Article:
Like a suitcase for a bass drum
For quite a few years, I used, as one of my bass drum sounds, a suitcase. It was inspired by a spirited debate that was spearheaded by Moresound somewhere here in the drum archives; from what I recall it was around 2010. It should still be in there somewhere. Anyway, I bought a case and tried it. The first time, it sounded OK but it moved around a bit so I built a holder for it and used the suitcase on many tracks between 2010 and 2013. It really had its own unique sound and picked up well. One wouldn't use it for drums on a heavy rock track but it was good for loads of songs.
I ended up selling the suitcase and the holder in 2018 !
detuned floor tom. walls. yes, walls. acoustic guitar bodies. Between eq's and compressors I can get all kinds of cool sounds
Recently, I recorded the bulk of a song called "Clothes line saga" {it just needs some female backing vocals to complete it} and because it's kind of atmospheric and almost abstract rhythmically, I thought I'd play drums on it. Now, I can't play drums so I did it in 3 parts ~ the toms and cymbals as an overhead stereo pair, the hi-hat with the mics in the same position {I think it's called XY} but my bass drum was something of an innovation ~ it was a headphone ! In fact, the headphone played a dual role because it acted simultaneously as the kick and the mic.
Sometimes, when I need to quickly hum a melody or instrument part on my DAW and I couldn't be bothered to get out the mic, cable and set it up, I'll just grab a headphone and use that. Over the years I've noticed that if you accidentally bang the cup, it makes a certain sound which, in my twisted imagination, could pass for a kick. Just tapping the outer cup did the trick and in parts it sounds like I've got a seriously fast foot ~ I regard a lot of recording as legit cheating !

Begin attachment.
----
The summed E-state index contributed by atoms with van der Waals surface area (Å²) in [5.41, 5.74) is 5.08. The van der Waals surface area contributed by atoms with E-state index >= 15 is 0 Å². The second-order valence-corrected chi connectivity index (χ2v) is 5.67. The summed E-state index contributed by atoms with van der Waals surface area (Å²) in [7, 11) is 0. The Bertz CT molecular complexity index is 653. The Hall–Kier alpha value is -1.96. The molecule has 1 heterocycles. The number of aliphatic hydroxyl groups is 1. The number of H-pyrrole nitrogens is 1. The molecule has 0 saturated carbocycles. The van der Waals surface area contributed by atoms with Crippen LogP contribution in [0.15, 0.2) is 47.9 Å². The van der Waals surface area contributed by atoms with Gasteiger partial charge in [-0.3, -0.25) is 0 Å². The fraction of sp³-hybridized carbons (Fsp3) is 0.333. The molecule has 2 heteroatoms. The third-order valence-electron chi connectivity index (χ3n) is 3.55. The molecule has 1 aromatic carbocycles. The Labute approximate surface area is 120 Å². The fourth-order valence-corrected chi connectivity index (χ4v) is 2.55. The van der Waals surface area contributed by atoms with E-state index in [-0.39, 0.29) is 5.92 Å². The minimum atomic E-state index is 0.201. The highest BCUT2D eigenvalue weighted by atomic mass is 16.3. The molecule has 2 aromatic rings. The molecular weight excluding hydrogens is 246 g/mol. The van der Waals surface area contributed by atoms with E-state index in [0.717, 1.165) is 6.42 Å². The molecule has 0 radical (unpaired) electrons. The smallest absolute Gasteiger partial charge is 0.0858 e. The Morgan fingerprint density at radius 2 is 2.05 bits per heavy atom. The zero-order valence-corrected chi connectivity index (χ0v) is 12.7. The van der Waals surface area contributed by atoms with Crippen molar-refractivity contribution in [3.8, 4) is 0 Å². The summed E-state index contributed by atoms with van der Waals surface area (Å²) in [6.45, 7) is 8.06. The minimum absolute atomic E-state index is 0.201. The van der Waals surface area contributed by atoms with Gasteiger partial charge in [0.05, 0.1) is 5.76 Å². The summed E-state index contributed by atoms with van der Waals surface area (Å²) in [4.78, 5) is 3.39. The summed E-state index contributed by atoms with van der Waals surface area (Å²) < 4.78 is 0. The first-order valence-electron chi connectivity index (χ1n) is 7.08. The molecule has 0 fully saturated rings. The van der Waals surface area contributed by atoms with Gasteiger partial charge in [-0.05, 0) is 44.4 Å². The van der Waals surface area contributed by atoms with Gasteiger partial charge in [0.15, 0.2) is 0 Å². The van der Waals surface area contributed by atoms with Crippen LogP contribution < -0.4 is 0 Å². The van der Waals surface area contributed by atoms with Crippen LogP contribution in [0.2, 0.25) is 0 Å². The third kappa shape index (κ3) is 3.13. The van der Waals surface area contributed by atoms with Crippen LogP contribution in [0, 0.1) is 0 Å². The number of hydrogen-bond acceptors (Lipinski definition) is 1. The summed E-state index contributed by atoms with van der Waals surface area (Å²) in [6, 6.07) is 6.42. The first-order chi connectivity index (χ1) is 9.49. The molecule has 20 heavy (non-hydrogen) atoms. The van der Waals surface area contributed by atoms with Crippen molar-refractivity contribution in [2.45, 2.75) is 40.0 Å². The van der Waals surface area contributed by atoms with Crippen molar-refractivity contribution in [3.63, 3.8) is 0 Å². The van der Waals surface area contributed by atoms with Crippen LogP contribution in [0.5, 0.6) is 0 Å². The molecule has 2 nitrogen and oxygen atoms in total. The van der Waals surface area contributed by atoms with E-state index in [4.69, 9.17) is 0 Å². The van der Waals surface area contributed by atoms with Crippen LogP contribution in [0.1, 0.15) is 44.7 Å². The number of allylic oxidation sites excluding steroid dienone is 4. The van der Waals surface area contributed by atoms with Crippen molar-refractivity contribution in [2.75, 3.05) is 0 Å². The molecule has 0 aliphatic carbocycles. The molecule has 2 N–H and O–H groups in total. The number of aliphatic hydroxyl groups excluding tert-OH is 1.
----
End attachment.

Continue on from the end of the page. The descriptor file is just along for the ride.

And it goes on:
LazerBeakShiek

Well-known member
A suitcase works really well for a dead thump. The flat side can take a double bass pedal.

Yeah, he'd set up a kit from nothing. Grab wind chimes off the gutters. A grill from the oven. The garbage can. ...etc.
 

LazerBeakShiek

Well-known member
I also like the idea of cutting down a kick drum (pancake kick) and using something like a Vater Vintage Bomber beater and micing a non-cutout resonant head for an old school low boom instead of the usual batter head.
How about extending the bass drum out? Like with a tube or empty skinless bass drum. Continuing it out.
 

grimtraveller

If only for a moment.....
A suitcase works really well for a dead thump
Here's a couple of pictures from around 2011 or 12 of my kit with the suitcase as kick.1623791548781.png
Definitely an experiment that worked out well for me.1623791476387.png

An electric kick has also worked well and I still continue to use this.1623780867049.png
 
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Folkcafe

Active member
Just a quick update though not exactly anything alternative. I picked up an older Yamaha drum kit for real cheap. I went through the snare first putting new heads and PureTone snare wires. I'll go through the rest eventually.

For now, I'll rely on others for cymbals though the kit I bought came with full hardware. Can get away with cheaper drums but not cheap cymbals. Picked up a little bit of everything for brushes in metal, nylon and natural bristles. Also an assortment of sticks including 3mm,4mm,5mm & 6mm bamboo to make something similar to Hot Rods.

Watched a bunch of videos on modifying drums. I've already got everything in the shop to cut down shells to make a pancake kick. I'll eventually start looking for a donor shell once I get past this phase of experiments.

Next up, I'll start sampling and working out some ideas. I'm super old school so wrapping my head around Ableton and sampling is taking me a bit of time to figure out. It is all requiring me to think a bit differently.